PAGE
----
4th July. Friday, Week 13.
Saint Elisabeth of Portugal.
Elizabeth (Isabel) of Aragon (1271-1336) became wife of King Denis of Portugal, with whom she had a son and a daughter. During her time as queen she was often an effective conciliator between opposing factions. Elizabeth was a very devout believer and after king Denis’ death (1325), she retired to the monastery of the Poor Clare nuns, joined the Third Order of Saint Francis and devoted the rest of her life to serving the poor and sick in obscurity. She was beatified in 1526 and canonized in 1625.
First Reading: Amos 8:4-6, 9-12
Hear this, you that trample on the needy, and bring to ruin the poor of the land, saying, “When will the new moon be over so that we may sell grain; and the Sabbath, so that we may offer wheat for sale? We will make the ephah small and the shekel great, and practice deceit with false balances, buying the poor for silver and the needy for a pair of sandals, and selling the sweepings of the wheat.”
On that day, says the Lord God, I will make the sun go down at noon, and darken the earth in broad daylight. I will turn your feasts into mourning, and all your songs into lamentation; I will bring sackcloth on all loins, and baldness on every head; I will make it like the mourning for an only son, and the end of it like a bitter day.
The time is surely coming, says the Lord God, when I will send a famine on the land; not a famine of bread, or a thirst for water, but of hearing the words of the Lord. They shall wander from sea to sea, and from north to east; they shall run to and fro, seeking the word of the Lord, but they shall not find it.
Gospel: Matthew 9:9-13
As Jesus was walking along, he saw a man called Matthew sitting at the tax booth; and he said to him, “Follow me.” And he got up and followed him. And as he sat at dinner in the house, many tax collectors and sinners came and were sitting with him and his disciples. When the Pharisees saw this, they said to his disciples, “Why does your teacher eat with tax collectors and sinners?” But when he heard this, he said, “Those who are well have no need of a physician, but those who are sick. Go and learn what this means, ‘I desire mercy, not sacrifice.’ For I have come to call not the righteous but sinners.”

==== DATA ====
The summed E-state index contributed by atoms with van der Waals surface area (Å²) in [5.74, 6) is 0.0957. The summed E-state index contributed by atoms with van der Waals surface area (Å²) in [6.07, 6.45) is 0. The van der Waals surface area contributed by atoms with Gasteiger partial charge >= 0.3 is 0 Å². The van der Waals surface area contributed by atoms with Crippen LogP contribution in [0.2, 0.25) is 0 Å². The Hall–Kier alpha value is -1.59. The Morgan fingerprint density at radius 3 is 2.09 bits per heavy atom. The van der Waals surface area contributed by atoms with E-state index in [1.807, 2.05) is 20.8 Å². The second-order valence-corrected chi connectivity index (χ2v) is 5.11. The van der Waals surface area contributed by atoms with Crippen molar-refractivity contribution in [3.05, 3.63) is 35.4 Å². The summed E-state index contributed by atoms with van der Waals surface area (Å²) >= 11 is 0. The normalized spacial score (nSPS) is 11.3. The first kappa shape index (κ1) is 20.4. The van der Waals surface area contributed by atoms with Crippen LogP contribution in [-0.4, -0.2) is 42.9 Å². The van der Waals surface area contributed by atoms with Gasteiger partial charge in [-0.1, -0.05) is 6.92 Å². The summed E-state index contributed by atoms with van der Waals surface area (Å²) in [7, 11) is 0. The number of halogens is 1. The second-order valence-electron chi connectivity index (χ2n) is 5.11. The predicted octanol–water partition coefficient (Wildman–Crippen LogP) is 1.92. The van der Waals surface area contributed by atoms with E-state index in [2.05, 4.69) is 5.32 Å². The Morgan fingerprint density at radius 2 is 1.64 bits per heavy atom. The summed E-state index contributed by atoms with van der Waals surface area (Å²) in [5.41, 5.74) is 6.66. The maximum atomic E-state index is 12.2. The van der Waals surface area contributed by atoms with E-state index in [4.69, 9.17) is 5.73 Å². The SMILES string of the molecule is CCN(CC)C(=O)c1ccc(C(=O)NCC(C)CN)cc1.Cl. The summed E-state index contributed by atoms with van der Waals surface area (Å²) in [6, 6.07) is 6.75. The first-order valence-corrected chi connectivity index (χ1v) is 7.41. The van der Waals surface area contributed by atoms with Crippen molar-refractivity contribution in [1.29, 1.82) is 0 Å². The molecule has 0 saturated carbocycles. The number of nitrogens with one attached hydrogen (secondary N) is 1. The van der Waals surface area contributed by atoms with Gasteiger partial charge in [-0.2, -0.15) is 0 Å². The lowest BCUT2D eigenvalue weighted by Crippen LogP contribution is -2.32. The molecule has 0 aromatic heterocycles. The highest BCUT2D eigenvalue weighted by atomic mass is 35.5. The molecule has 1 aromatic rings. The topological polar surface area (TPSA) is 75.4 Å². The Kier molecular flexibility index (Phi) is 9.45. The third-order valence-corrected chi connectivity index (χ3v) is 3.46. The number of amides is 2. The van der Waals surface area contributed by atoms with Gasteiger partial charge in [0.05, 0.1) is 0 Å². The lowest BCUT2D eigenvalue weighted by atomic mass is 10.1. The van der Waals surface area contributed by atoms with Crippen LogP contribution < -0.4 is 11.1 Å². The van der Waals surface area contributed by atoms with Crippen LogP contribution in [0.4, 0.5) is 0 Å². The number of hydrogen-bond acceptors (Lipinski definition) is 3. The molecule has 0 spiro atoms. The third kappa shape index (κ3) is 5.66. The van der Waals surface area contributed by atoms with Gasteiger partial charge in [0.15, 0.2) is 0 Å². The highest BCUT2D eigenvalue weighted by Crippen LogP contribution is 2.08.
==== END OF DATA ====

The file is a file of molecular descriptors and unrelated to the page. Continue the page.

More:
Opting for a New Deal
Now here’s a thought for Independence Day, when not only the United States but people worldwide think about the benefits of democracy and justice in the way we organise our society. A zealous prophet declares that the society in which he lives has no future but destruction. Due to their obstinate social injustice they will suffer a famine for the word of God, a complete break with basic biblical hope in God’s inspiring word. In the gospel Jesus flashes one of the first signals that God’s kingdom would reach beyond Palestine and extend to distant lands at the end of the earth. Jesus calls a non-observant Jew, the tax-collector, Matthew, to be an apostle. Everyone, even foreigners, can be saved. The Scriptures may not give us detailed directives, but they provide the basis for all moral choices: changes such as these are within the providence of God. The purpose of religion is to unite us with God continually during all the transitions of our lives.
Amos announces a looming crisis for Israel: for their lack of social concern, the people will be driven from the land of promise. Active compassion is also the heart of how a despised tax collector, Matthew, is called to be one of Jesus’ inner circle. Jesus does not draw the application, yet his eating with those who disregarded the law provides a reason for the later church to reach out beyond Judaism and the narrow circle of those who know and keep the law. To paraphrase Amos, the gospel was to move “from sea to sea.. from the north to the east in search of the word of the Lord.”
How to deal with change in our lives? First, to accept it as the will of God and not demand to go back; second, to adapt with concern for the wider family; and always to practice justice towards the needy and compassion to any who are outcast.